Currently, my favorite article of clothing is a red plaid flannel shirt that is as soft as a baby bunny’s inner ear, roomy but not oversized, and deliciously resistant to noticeable fabric pilling. Its material is the perfect weight and consistency – it’s not so thick that it’s boxy or unflattering, but not so thin that I’m cold wearing it (or unable to wear it multiple times before washing it, if you catch my drift). It’s trendy but classic. It suits my personality. When I put it on, the bright red color makes me smile, makes me excited. It is cheery and happy. I feel good in it! I really, really love it. I couldn’t tell you how many times I’ve worn it, but I can safely say that “a lot” would cover it.
Wearing it is like wearing a socially acceptable security blanket with sleeves stitched into it. Napping in it feels natural. Whoever invented the Snuggie must have owned, worn, or at least been inspired by a lot of extremely excellent flannel shirts. Either that, or good flannel shirts should really be cutting into the Snuggie market.
When I’m afraid to walk out into the world, this shirt does the trick for me. And I’m grateful for that.
Speaking of clothing.
I finally own a pair of fingerless gloves.
You know when you’ve been circling your exact need in a particular area for a long time, aware of the problem but not its fix, taking a stab at the solution here and there and never quite coming up with it? And then suddenly, you serendipitously come upon that glorious thing that ends your tiresome quest? You know that feeling of sweet relief?
That’s what it was like when I spied a pair – no, 2 pairs – of fingerless gloves on a rack in my local Marshall’s this past Thursday evening. Sweet relief.
I generally start wearing gloves – or wanting to wear them, anyway – when the temperature reaches anywhere below 55 degrees or so. I am sensitive to the cold to begin with, but chronic pain that affects my hands also means that going outside without a pair of gloves results in fingers with the appearance and rigidity of icicles.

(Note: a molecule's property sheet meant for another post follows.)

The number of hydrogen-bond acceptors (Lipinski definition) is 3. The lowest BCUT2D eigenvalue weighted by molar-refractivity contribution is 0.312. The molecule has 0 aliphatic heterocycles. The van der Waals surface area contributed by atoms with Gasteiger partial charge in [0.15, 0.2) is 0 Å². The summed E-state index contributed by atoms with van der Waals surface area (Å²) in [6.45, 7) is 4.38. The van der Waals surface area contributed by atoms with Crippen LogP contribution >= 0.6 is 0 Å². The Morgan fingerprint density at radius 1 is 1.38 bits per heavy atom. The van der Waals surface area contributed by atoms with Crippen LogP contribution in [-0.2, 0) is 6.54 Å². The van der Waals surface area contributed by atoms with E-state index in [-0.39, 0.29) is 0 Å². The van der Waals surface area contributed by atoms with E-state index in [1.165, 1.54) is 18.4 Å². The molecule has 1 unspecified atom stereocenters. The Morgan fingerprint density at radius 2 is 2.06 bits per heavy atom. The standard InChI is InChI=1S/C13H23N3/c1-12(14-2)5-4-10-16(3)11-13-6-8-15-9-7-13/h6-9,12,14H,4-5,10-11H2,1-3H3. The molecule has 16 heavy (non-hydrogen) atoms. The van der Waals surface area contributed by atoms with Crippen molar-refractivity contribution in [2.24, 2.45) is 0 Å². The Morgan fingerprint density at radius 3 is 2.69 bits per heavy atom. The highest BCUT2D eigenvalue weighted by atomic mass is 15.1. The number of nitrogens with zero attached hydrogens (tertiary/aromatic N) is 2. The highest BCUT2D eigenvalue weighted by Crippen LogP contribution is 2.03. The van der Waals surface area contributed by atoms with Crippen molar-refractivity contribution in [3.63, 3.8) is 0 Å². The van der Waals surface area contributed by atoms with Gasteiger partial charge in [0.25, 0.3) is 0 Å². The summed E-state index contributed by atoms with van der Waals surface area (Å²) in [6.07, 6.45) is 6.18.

However, I have never owned a pair of gloves in my adult life that I actually liked. Leather gloves have always been out of the question – they’re too expensive and not practical enough. Cheap cotton Target gloves always fall apart on me, and are way too porous to insulate well. Those gimmicky, overpriced “touch screen” gloves with the magic fingertips don’t work that well and make my hands look like Darth Vader’s. Chunky wool gloves render my hands so thick that simple gestures are difficult to produce. Mittens are cute, sure, but not that practical when you want to pick up anything. I’ve owned at least one pair of each of the above within the last 3 years, and each has left me either cold, paralyzed (either from said cold, or from their construction), or hyper-aware of my Darth Vader hands.
And then I saw those fingerless gloves.
What took me so long to realize this?! These are the perfect solution for the everyday person eager to prevent lockjaw of her hands and yet still carry out normal tasks outside of a heated building. The body of a well-constructed fingerless glove keeps the majority of the hand pretty warm, while the holes in the fingers allow a person to open doors, use pens, dial phone numbers, peel bananas, pull hairs out of the eyes, remove spinach from the teeth, apply potted lip balm to chapped lips, and effectively pinch companions. Sure, your fingertips get cold, but a good pair of fingerless gloves has an optional attached finger cover that folds over your digits to create a makeshift mitten for when your fingers aren’t immediately needed.
I was so excited by this discovery that I bought two pairs. It was Marshall’s, after all.
Here’s hoping that they stand the test of much colder weather once November’s temperature inevitably dips below the 50+ degrees its been so kindly hovering around here in New Jersey.
It’s always around my birthday when I start to get excited about Christmas. As you know, this stretch of the year, from October through December, is my very favorite time of year. Even when it starts to get cold, I feel like I’m wrapped in a blanket of sentimentality and security everywhere I go (when I’m not wigging out about something). Although I know that the annual premature post-Halloween onslaught of Christmas commercialism probably fuels my excitement in part, it’s not the primary source of it.